The mission of the CBT is to engage audiences (both local and international) with the unique birds of the Caribbean and to connect them to the extraordinary places, diverse cultures and people of each island. Integral to achieving this is having well-trained guides that are knowledgeable about the cultural and natural resources of their island, including birds [2]. Just as important is having guides that can effectively communicate this information to audiences, in a meaningful and enjoyable way. To that end, the training covered not only bird identification but also the core principles of environmental interpretation, utilizing curriculum developed by the National Association of Interpretation (NAI), based in the US [3].

Facilitating the training were interpretation and bird guiding professionals from Panama, Rick Morales and Beny Wilson. Assisting Rick and Beny were Lisa Sorenson, Executive Director of SCSCB, Holly Robertson, Project Manager of the CBT, and Anthony Jeremiah, Wildlife Conservation Officer with the Forestry and National Parks Department of Grenada.

The training provided time in the field, utilizing the distinct ecosystems of Grenada to demonstrate the relationship between birds and habitat. The excellent viewing platform at the Woburn-Clark’s Court Bay mangrove wetland provided an ideal location to learn to identify waterbirds and explain how they are uniquely adapted to find food in this wet and muddy environment. The Grand Etang Forest Reserve, an entirely different habitat, provided an opportunity to see Grenada’s special forest birds, and to demonstrate how guiding a group in the forest is much different than guiding them elsewhere. Other sites visited during the week were the coastal site of La Sagesse and dry thorn scrub habitat of Mt. Hartman, home of Grenada’s national bird, the critically endangered Grenada Dove.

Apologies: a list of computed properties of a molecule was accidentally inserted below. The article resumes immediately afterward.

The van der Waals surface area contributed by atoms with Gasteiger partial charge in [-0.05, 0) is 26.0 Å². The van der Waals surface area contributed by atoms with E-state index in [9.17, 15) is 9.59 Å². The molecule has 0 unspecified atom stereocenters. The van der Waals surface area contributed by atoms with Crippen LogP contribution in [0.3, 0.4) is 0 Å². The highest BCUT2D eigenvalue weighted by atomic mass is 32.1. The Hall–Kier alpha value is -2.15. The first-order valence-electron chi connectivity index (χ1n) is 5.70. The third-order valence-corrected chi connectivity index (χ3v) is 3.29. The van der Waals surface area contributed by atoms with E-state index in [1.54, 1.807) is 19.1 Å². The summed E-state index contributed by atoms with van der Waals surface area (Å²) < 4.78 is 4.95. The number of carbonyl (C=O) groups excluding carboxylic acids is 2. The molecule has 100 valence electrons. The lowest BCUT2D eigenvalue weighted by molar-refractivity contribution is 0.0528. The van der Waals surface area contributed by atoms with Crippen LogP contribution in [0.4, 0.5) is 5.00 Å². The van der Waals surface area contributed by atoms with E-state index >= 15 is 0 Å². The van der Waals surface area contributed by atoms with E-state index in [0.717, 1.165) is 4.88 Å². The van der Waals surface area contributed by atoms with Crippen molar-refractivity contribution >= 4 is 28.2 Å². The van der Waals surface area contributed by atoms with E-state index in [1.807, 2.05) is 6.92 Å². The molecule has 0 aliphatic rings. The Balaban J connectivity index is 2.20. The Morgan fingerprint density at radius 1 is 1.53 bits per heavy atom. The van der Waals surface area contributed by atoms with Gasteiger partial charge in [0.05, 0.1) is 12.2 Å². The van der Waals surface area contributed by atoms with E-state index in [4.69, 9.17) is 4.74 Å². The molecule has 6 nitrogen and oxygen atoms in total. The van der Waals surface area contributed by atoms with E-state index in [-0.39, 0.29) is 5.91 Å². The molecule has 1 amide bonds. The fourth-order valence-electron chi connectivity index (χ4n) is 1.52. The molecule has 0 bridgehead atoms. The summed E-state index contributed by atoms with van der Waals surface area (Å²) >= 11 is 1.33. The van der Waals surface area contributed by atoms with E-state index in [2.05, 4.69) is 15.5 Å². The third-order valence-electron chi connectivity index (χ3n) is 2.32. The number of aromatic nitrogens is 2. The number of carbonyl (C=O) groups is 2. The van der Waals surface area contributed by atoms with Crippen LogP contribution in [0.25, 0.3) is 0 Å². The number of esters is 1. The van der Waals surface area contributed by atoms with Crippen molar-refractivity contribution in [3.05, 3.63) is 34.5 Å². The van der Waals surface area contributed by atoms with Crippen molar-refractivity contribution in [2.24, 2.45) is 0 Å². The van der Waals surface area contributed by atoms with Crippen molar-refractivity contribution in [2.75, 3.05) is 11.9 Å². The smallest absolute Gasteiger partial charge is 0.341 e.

The week culminated in a day of presentations, with the participants making use of their new knowledge to give a 10-minute talk tailored for a specific audience. The most outstanding presentations were ones that had a cohesive and clear message that was evident throughout the presentation. The best presentations also had elements of humor and whimsy, that captivated the group’s attention from start to finish and had everyone wanting to know more. Many participants were able to do this, and it was an extremely entertaining day!